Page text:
Radical roundup: 10 stories that got buried this week

Left Foot Forward covers the progressive news you might have missed.

In no particular order… PS: Got a story tip? Email us: [email protected]

10. Nearly half of the top 50 public corporations in the UK have connections with a serving MP, according to new research.

In comparison, the figures for the US are 6% and 4%, respectively. Only Russia and Thailand have a higher proportion of ‘politically connected’ companies, according to the study shared by the London School of Economics’ policy blog.

Following an amendment in 2002 that allowed MPs to speak on issues they had vested interests in, the academics found that ‘politically-connected’ companies reduced donations to political parties. “This highlights the value of direct access to policymaking, facilitated by the 2002 bill” the authors say.

9. Cornwall Council has offered to be a ‘pilot’ area for votes at 16/17 in England.

In its first full meeting since 25th February, the South West council voted 54-50 to back the policy and call on the government to introduce it for the area next year, as noted by Cornwall Reports.

Labour councillor Jayne Kirkham told Left Foot Forward: “I can’t believe we’re still debating it!. 16-18 year olds can pay tax, join the forces, get married, have children and so should be able to vote. Many 16-18 year olds are as, if not more, informed than many of the rest of us and have a longer future stake in what they are voting for. 16-18 year olds can vote in Wales and Scotland now, so why not Cornwall?”

The Lib Dem-Independent administration is also hearing calls to move to the ‘Preston’ model of service commissioning and contracting, where climate and social impact is made a priority.

Ms Kirkham is proposing the policy, backed by Conservative councillor Philip Desmonde. In a statement, Ms Kirkham noted: “Cornwall has been hit hard economically by the Covid pandemic and we thought this was a good time to propose a different way for Cornwall Council to choose its supplier,s and use its spend to help the people of Cornwall, the environment and support the Cornish economy as much as possible.”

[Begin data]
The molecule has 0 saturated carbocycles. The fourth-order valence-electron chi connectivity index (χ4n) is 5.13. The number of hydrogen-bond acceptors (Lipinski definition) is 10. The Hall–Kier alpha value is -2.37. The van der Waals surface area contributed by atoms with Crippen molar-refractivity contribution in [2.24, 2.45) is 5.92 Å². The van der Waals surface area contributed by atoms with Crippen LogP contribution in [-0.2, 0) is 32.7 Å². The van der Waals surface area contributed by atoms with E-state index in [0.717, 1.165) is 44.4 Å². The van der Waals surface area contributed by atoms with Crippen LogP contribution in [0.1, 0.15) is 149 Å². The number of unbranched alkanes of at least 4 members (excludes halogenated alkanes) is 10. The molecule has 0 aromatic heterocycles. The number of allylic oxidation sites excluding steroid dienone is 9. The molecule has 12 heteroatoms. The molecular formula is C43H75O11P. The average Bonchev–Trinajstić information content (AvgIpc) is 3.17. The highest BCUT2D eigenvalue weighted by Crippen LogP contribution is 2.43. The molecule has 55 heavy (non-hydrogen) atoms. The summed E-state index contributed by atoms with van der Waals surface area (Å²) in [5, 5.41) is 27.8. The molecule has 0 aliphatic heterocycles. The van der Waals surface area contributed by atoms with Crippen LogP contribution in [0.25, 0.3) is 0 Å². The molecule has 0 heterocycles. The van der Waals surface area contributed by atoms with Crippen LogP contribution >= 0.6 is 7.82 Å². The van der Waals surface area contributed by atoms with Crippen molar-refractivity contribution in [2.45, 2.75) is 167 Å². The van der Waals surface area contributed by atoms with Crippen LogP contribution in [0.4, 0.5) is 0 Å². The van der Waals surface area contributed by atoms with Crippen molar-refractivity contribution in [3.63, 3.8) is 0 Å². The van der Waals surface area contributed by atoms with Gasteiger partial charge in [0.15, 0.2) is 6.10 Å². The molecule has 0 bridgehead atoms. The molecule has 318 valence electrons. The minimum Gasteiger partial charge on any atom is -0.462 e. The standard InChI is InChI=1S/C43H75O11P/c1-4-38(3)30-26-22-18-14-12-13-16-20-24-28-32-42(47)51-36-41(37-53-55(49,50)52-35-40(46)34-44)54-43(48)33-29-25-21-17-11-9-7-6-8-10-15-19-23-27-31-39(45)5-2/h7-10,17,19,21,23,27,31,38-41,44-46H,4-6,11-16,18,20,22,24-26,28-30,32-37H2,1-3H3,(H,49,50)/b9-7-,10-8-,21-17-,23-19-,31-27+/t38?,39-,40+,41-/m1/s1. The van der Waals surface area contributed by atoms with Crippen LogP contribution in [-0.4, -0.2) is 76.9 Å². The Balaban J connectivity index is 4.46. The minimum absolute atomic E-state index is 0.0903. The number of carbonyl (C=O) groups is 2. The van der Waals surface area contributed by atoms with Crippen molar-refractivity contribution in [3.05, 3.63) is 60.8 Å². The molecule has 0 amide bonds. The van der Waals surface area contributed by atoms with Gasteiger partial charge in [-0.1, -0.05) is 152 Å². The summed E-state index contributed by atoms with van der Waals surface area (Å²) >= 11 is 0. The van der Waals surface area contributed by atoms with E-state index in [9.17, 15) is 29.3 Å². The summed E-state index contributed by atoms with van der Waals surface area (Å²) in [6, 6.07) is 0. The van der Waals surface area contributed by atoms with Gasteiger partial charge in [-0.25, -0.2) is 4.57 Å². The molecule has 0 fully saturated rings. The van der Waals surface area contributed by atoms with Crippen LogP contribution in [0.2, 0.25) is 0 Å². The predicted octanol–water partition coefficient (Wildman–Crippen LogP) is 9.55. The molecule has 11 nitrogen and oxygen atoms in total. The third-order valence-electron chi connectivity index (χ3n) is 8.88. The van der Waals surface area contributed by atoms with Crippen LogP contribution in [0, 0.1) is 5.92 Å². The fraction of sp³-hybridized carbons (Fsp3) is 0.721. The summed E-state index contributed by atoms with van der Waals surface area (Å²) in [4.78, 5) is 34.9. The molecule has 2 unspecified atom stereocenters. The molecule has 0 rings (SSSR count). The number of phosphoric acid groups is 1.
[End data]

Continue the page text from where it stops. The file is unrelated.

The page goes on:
8. A cross-party group of MP​s has called on the BBC to adhere to its obligations as a public service broadcaster and make a “firm commitment” to the future of daily show Politics Live,  amid reports the show could be axed.
Liberal Democrat MP Daisy Cooper, who coordinated the cross-party group, warned the BBC that dropping the show would “seriously harm the ability of the BBC to scrutinise and explain the consequences of policy announcements.”
In a letter to both the outgoing and incoming Director Generals of the BBC, the cross party group of 106 of MPs and Peers across seven political parties also urge the corporation to review the decision to cut 450 staff working across regional programmes in England.
Liberal Democrat Digital, Culture, Media and Sport spokesperson Daisy Cooper said: “Public trust during pandemics is absolutely vital. At a time when many people are worried about their future and a possible second wave, we need proper media scrutiny, from Britain’s number one public broadcaster, on the decisions being taken at the very top of government.
“The loss of Politics Live would seriously harm the ability of the BBC to scrutinise and explain the consequences of policy announcements. Given the BBC’s obligations as a public service broadcaster, I urge the BBC to think carefully and make a firm commitment to protecting Politics Live.”

7. New research has highlighted that the ‘five week-wait’ for benefits and advance payments system under Universal Credit are contributing to financial hardship and debt – particularly for disabled claimants.
The report by the National Audit Office said the Department for Work and Pensions needs to do more to support vulnerable people and others claiming Universal Credit, revealing that disabled claimants and people on low incomes are more likely to claim advances and have other debts to repay from their Universal credit. Claimants and representative organisations told the NAO that the wait for the first payment contributes to financial hardship and debt, despite the availability of advances.
The SNP Shadow Work and Pensions Secretary Neil Gray MP has said the solution to this would be to turn the advance payments into non-repayable grants once the claimant has been deemed eligible for Universal Credit. This would take away the need to reverse the five-week wait, which the DWP has said would be “operationally challenging”, and minimise the risk of fraud – the reason given by the UK government for not implementing grants instead of loans.

6. The Ministry of Justice has agreed to provide funds to pay all cleaners, security guards and other outsourced staff full pay sick pay for any coronavirus related sick leave – and backdated to 1st April. 

This victory follows a high profile campaign from the United Voices of the World union, over the death of Emanuel Gomes, a cleaner at the Ministry of Justice who died in April with Coronavirus symptoms. 

UVW is also bringing legal proceedings against the Ministry of Justice to argue outsourcing the entirely migrant and BAME cleaners and security guards without parity with civil servants’ terms and conditions, including sick pay, breaches the Equality Act 2010. Read about Emanuel Gomes here here

UVW has been campaigning at the MoJ for 2 years and says it will continue the fight for a living wage and full pay sick pay from day one of any period of sick leave. 

5. The climate litigation charity, Plan B, which recently blocked Heathrow expansion through the courts, is now threatening the Government with legal action over its “new deal for polluters”.